Park City’s Board of Education says compensation negotiations with teachers have restarted |

Park City’s Board of Education says compensation negotiations with teachers have restarted

Park City School District

The Park City School District and teachers’ representatives have restarted compensation negotiations two weeks after the elected officials passed a budget that included an employee pay freeze and more than $3 million in cuts in response to expected funding reductions from the state that did not materialize.

Representatives from both the Board of Education and the Park City Education Association, the union that represents the district’s teachers, confirmed to The Park Record that negotiations have resumed and that the groups will be working on the issue in coming weeks.

Compensation is the largest issue left on the table after a contract governing most every other aspect of teachers’ employment was negotiated earlier in June. The licensed professional agreement would be in effect until June 2023 and was unanimously passed by the Board of Education at its June 16 meeting. Members of the Park City Education Association overwhelmingly approved the agreement, union Co-Vice President Aaron Webb said.

The agreement covers issues like sick leave, termination protocols, teacher conduct and workplace conditions. Webb pointed to personal leave policies, clarification about extra-duty pay and prep time allocations as issues of importance.  

It leaves aside the issue of how much teachers will be paid, a source of contention at the board meeting in mid-June, the final one of the 2019-20 school year.

Teachers for years received an annual raise and the latest compensation agreement, which covered a three-year period and expired Tuesday, included year-over-year raises as well as a $7,000 across-the-board wage increase.

Representatives of the teacher’s union at the board meeting characterized the pay freeze as tantamount to a pay cut, and decried what they portrayed as the Board of Education’s unilateral cessation of compensation negotiations.

The deep budget cuts were made in anticipation of funding shortfalls from the state due to economic fallout from the coronavirus. School districts were asked to prepare scenarios of 2%, 5% or 10% cuts to the portion of their funding they receive from the state.

The Park City Board of Education passed a budget that included the worst-case-scenario, 10% cuts, but the Legislature in a special session two days later essentially held funding steady for the school district compared to the previous year.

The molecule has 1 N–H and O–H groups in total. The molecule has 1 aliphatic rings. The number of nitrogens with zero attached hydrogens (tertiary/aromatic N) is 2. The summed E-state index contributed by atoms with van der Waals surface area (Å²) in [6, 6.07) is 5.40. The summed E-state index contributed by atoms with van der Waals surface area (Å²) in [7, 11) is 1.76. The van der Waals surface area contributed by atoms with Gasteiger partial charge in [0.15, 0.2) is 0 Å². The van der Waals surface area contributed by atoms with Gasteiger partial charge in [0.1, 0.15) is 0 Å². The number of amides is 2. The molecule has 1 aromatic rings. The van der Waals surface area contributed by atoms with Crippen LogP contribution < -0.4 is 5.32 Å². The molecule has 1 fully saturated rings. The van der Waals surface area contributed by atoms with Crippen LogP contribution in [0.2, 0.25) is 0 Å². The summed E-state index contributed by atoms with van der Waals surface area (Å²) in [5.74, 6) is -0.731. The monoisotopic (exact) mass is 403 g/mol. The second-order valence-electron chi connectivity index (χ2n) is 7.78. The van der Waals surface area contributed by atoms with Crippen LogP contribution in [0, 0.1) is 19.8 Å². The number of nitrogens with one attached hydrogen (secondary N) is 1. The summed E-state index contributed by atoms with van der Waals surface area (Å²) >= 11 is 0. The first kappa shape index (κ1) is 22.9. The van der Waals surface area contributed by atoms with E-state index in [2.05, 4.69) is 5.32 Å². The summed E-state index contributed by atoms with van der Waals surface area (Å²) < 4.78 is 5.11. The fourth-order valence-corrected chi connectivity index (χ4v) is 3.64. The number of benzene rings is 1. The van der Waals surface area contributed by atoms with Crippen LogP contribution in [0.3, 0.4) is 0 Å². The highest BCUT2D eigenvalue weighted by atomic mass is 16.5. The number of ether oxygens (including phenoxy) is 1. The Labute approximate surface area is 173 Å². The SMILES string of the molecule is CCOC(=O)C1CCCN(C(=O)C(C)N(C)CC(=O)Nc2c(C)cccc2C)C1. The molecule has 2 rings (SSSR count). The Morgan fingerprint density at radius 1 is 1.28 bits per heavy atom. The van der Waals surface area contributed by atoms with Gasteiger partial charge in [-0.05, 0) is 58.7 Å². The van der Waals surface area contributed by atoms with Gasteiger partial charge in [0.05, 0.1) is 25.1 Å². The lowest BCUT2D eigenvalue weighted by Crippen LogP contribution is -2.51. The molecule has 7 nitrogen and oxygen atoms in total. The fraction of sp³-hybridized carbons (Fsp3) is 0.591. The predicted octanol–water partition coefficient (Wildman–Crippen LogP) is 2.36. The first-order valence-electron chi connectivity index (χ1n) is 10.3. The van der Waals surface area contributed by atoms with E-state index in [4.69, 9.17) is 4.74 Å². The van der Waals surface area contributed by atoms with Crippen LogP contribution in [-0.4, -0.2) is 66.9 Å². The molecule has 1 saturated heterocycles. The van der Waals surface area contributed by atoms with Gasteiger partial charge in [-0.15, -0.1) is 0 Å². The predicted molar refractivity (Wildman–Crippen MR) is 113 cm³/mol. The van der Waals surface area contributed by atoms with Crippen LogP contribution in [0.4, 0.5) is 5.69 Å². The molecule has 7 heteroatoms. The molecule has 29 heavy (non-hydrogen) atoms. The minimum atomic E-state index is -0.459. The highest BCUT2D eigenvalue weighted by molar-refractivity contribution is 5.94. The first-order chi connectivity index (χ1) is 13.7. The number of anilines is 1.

The district has about $1.3 million more in revenue compared to the previous fiscal year because of growth in property values.

That money was used to offset the potential budget cuts but could be used for other costs, like increasing teacher salaries or addressing the expenses brought by COVID-19. The district’s pandemic-related costs are largely unknown but are expected to be significant next school year. In the district budget approved in June, the new growth revenue is listed as a compensation consideration.

Board of Education President Andrew Caplan had said that, before the budget uncertainty brought by the pandemic, the board was planning a roughly $1.4 million compensation increase for employees, likely packaged as a cost-of-living adjustment.

He characterized the freeze in teacher salary as a timing issue, not a philosophical one. He said at the June meeting the Board of Education wants to pay teachers more but would likely have to wait a year or two until the financial situation stabilizes.

The board will almost certainly amend the budget it passed after the funding cuts anticipated at the state level did not occur. Its next regularly scheduled meeting is in August, the first of the next school year. Officials have said that having a finalized budget in place as long before the school year as possible is beneficial for hiring staff and preparing programming.

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